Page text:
Thursday, September 25, 2008

Bittersweet... but mostly sweet.

So I've been a big mishmash of stuff the last couple of days. 

As is probably really clear by now, I'm a pretty physical person. (Um, duh.) I love being outside. I love running. I love running on trails. I love moving in general. And clearly, I can't do a lot of that now. 

What people who know me well also know is that I'm an extremely independent person. I hate asking people for help. I have a lot of stories running around in my head about what it means to ask for help-- well, what it means for ME to ask for help. I think everyone else in the world should ask for help if they need it... just not me. The most difficult year of my life (so far), I spent totally convinced that I could "handle it," even when I was falling apart and so completely on auto-pilot it wasn't even funny. People asked me, "What can I do?" and I said "I'm fine"-- over and over again. 

I can't do that right now. I live in the 'hood. I'm not going to crutch it home from the bus stop at night, and the nearest big grocery store is a good 1/2 mile away (and good luck carrying a basket and crutches at the same time!). I'm also not going to move out of my house for 6 weeks,  so I am stuck rather dependent on people. I live by myself, so it's not like I can ask a housemate/partner/family member to pick me up or drop me off or generally do any of the random daily chores that don't seem like a big deal but really are when you can't go more than 3 blocks without feeling exhausted and breaking out in a sweat. (Crutches= big fun.) 

Thus the "Bitter" part of this post. 

Yeah. Now for the "Sweet" part. As I said before, my friends/coworkers/former foster daughter have been absolutely amazing. While it may seem like a big "duh" to outsiders, the realization that I have this incredible safety net of people who care about me and who are willing to drive to the 'hood to take me to the grocery store or drive me to Bart, etc., is not such a "duh" to me. Actually, let me clarify that. I've always known I have good people around me. I've never really felt like I had to *ask* them for stuff before, though. Laboring under the delusion that I can "do it all" (and I consciously know this is SUCH a delusion, because really, who among us can really "do it all?"), I've never felt like I had to ask multiple people, multiple times over, for their help and support. One of my friends pointed out though, that when people ask, "What can I do to help?", what they REALLY mean is, "What can I do to help?" and I might just want to hear what they're actually asking for as opposed to turning it into some other story in my own head. 

So I've been letting people help. And it's a) allowed me to get to work and b) been weird and c) showed me that letting people help you is a whole different way of caring for others and being cared about.

I haven't written about my former foster daughter on here at all, because it has nothing to do with trail running, but her reaction to this has shown how important letting people help me actually is. For the first time ever, she can "take care of me" in a way that she never has been able to, and seeing how much it means to her has made me think that maybe this stupid fracture is really one of the best things that could have happened to me. And if I hadn't broken my foot, I don't know how or when she would have been able to help me out this way.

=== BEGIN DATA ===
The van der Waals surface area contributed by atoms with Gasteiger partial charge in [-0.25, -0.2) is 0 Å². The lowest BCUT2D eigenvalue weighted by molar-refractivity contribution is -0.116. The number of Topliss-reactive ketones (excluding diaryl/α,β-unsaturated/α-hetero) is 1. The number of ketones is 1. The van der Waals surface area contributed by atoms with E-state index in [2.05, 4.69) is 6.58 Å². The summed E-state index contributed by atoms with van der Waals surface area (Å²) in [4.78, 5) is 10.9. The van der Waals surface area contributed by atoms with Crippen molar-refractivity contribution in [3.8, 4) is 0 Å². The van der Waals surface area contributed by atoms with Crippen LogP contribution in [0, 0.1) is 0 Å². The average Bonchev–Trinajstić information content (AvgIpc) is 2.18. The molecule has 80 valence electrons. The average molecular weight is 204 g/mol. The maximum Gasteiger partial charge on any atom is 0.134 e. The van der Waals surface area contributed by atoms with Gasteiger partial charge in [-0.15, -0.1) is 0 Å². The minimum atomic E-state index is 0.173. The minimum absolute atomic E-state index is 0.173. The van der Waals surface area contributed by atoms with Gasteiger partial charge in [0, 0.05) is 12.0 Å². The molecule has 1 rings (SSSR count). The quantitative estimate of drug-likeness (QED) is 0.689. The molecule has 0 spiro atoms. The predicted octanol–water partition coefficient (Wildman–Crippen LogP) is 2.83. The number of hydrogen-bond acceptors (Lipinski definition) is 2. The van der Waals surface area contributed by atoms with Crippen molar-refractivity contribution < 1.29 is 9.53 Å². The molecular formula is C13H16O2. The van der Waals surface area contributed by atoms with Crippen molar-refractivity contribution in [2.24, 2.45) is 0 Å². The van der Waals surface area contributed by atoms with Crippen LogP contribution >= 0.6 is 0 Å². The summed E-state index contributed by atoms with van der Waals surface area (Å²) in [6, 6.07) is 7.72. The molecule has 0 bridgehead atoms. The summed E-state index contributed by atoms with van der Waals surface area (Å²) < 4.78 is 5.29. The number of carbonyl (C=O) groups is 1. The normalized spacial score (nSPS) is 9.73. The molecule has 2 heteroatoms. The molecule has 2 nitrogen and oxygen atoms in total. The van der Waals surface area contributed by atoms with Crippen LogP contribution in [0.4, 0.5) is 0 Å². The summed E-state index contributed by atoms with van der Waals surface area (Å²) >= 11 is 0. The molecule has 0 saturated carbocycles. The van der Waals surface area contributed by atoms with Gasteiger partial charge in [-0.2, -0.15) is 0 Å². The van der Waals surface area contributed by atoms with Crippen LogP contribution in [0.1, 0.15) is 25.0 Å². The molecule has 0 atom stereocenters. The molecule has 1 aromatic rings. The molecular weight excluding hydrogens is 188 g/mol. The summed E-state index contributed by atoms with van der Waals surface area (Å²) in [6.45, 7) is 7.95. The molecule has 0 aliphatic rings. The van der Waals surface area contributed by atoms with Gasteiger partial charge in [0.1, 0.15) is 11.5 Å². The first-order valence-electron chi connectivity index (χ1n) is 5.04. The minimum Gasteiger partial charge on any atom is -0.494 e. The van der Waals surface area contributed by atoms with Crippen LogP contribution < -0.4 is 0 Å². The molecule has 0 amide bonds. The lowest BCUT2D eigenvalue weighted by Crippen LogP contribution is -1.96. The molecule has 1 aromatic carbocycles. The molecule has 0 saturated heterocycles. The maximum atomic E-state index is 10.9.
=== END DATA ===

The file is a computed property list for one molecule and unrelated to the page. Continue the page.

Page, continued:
So while I have spent some time being highly irked at my limited mobility and lack of aerobic exercise, I am also aware that this has been a big slap over the head on the part of the universe, reminding me that I am actually quite blessed, and I should stop whining about how I want to be running.

My poem for the day:

Thank you very much for everything.
I have no complaints whatsoever.

"a personal prayer" by Hugh Redmond


Donald said...

Your mindset doesn't sound that unusual, really ... I think a lot of ultrarunners have a mentality of self-sufficiency, and are reluctant to admit needing help from others to get through a challenge. I'm right there with you when asking for help is the hardest thing to do.

Having said that, there are times in life when we are forced to rely upon others, and that's where you are now. As you've seen, those times help us to appreciate others and make connections that you wouldn't have done otherwise. Then after you get through this period, you'll be more likely to pay somebody back in their own time of need.

Anne Carlson said...

So there's another one of those family traits. It's a hard one to buck. But let me tell you from experience, it is good for your friends to let them help you. The best ones are the people who ask if they can do a specific task or show up with dinner when you weren't expecting it. It is harder with the ones who ask, "Is there anything I can do?" Find something. Hope you are even now healing. Just think of those little bones knitting together. Don't forget to rest.

Rick Gaston said...

I'm the same way. I can give help, lot's of it but I hate getting it from others. In the case of these big races i don't even use crew or pacers anymore. I hate asking for help. You're right though letting people do something for you is a great thing and it makes your relationships wit them richer. Hope you're enjoying the weekend.

my blog said...

well i am also like this


deconstructing pam said...

"So I've been letting people help. And it's a) allowed me to get to work and b) been weird and c) showed me that letting people help you is a whole different way of caring for others and being cared about."

it's a very powerful way to love and be loved:) but, i hope you get better soon too!

Jean Pommier said...

Very nicely said, Victoria!
Good luck and patience for a good recovery,

Farther Faster